ADDENDUM 9/7: In order to give a flavor of Eliot’s scholarly research, I’ve arbitrary selected some sample pages from the 500+ published by Cambridge University Press. Eliot here makes notes about Jewish history and religious customs – and the women’s issues that have so angered Daniel’s mother. The PDF contains about 12 eminently-skimmable pages.
For anyone who finds the Introduction to our Penguin Edition of Daniel Deronda a disappointment, here’s a better one – it’s from the Oxford World Classics edition and is written by Prof. K.W. Newton. – Tom
It may not be too early to post some essays about George Eliot from that fountainhead of literary opinion and gossip, The New York Review of Books. Perhaps the most relevant piece for us was written by Harold Bloom in 1985. In the course of reviewing Gordon Haight’s book of Eliot’s letters, Bloom devotes a couple of sections to an insightful discussion (it seems to me) of Daniel Deronda.
In a January 1969 number of the NYRB, Noel Annan discussed the (then) new biography, George Eliot, by the same Gordon Haight. For many years, I believe this was the definitive biography. A more general reflection on Eliot’s life and work, Annan’s essay would be useful to anyone wanting to read a bit more about the elusive author.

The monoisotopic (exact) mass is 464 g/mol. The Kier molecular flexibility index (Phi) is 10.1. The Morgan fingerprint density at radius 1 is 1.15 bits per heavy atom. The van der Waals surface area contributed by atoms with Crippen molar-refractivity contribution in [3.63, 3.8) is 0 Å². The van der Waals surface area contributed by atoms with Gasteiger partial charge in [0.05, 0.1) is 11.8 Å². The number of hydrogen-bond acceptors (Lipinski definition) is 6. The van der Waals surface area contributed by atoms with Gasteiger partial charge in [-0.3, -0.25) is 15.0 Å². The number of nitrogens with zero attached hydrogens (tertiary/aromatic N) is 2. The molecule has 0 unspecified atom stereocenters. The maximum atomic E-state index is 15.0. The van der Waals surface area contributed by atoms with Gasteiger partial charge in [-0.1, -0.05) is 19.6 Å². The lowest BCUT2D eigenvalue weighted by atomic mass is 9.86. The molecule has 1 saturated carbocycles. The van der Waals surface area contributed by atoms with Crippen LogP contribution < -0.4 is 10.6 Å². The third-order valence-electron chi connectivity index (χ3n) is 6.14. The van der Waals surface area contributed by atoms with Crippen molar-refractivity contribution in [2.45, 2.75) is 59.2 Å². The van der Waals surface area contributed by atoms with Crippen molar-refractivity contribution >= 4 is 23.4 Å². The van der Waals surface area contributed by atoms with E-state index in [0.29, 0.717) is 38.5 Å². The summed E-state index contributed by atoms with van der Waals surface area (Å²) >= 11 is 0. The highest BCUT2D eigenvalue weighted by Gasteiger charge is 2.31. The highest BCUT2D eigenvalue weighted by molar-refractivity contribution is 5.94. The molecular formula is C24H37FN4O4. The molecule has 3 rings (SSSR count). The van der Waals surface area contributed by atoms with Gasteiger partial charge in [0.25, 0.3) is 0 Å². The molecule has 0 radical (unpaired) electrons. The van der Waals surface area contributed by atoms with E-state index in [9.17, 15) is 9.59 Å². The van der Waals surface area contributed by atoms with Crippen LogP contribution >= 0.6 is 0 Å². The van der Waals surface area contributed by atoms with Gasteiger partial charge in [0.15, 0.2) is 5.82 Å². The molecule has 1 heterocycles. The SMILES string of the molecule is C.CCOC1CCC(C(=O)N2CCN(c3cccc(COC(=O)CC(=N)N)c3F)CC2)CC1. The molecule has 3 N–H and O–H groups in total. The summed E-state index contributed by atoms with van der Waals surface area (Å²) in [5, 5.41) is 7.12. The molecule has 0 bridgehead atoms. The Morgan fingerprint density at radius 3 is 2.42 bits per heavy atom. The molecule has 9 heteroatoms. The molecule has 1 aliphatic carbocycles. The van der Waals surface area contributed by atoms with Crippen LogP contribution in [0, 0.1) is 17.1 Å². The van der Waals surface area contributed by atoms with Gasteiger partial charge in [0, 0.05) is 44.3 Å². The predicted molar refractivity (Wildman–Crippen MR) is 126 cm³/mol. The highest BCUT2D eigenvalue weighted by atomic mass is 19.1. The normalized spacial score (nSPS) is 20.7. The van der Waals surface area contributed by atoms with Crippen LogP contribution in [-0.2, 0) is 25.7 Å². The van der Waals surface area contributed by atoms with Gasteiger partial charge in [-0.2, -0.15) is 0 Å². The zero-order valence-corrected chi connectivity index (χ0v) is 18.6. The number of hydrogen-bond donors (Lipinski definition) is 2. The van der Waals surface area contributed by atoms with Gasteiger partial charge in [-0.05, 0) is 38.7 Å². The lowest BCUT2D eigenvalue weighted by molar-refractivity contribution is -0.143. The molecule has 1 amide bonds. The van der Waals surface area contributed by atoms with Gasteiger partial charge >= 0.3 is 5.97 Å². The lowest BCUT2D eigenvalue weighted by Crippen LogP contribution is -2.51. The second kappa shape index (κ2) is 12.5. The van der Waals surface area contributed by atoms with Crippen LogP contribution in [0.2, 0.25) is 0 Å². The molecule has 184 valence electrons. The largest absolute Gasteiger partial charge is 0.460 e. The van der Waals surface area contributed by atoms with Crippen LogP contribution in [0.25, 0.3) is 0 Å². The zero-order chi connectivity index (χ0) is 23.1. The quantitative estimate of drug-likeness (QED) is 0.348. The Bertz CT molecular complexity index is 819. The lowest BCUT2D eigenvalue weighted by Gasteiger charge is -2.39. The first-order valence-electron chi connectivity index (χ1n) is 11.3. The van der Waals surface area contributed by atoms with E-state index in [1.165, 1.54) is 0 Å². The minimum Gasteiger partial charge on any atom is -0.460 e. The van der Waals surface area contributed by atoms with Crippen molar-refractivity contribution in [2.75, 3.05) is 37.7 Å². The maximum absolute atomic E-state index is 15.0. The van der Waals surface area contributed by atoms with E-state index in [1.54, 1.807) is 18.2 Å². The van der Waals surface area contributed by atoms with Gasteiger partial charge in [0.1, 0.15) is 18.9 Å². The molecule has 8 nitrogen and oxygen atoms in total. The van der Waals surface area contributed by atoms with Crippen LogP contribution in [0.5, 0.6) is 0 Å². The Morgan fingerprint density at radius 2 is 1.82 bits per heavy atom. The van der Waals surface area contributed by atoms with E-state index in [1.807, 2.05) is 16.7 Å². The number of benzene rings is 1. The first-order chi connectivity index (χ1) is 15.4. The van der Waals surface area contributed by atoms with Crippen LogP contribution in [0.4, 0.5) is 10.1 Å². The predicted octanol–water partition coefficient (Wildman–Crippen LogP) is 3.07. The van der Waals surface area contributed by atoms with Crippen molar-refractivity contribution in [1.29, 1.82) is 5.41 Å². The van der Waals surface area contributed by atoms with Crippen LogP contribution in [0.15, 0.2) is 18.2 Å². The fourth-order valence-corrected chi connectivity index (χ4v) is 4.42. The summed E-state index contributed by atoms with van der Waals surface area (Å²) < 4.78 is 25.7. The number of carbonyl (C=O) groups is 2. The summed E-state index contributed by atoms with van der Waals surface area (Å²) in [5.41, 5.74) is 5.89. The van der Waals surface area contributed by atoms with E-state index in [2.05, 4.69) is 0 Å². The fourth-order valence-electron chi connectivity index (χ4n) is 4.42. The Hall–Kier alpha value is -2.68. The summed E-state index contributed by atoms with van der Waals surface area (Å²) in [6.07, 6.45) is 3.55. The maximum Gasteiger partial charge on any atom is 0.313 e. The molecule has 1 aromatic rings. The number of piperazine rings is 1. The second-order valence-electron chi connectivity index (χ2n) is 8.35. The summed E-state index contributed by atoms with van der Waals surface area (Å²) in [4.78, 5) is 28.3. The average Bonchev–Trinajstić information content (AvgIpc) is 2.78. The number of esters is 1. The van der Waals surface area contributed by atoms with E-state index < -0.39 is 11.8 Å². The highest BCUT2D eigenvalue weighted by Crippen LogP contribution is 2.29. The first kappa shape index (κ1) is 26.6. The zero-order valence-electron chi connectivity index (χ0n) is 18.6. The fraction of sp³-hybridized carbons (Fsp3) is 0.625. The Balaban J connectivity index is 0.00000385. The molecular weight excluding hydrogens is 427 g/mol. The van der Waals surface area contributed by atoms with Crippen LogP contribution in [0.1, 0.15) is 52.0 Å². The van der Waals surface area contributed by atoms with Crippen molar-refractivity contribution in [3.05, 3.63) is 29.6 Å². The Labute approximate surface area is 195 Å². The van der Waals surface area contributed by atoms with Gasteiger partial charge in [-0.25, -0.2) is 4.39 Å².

In 1996, Frederick Karl published a new “definitive” biography, George Eliot, Voice of a Century. Millicent Bell reviewed the book for the NYRB and her comments make interesting counterpoint to Annan’s essay of almost 20 years earlier.
A little to one side of the above discussions, in 1984 Gillian Beer wrote a book called Darwin’s Plots: Evolutionary Narrative in Darwin, George Eliot and Nineteenth-Century Fiction. The long title suggests some of the tendentiousness of Beer’s argument but also indicates why a critical review of the book (by David Joravsky) may have some interest for us. This is not the first time we have encountered George Eliot’s fascination with science, in general, and Darwin, in particular. Beer points out (and Joravsky agrees) that these interests form part of the woof upon which Eliot’s weaves Daniel Deronda.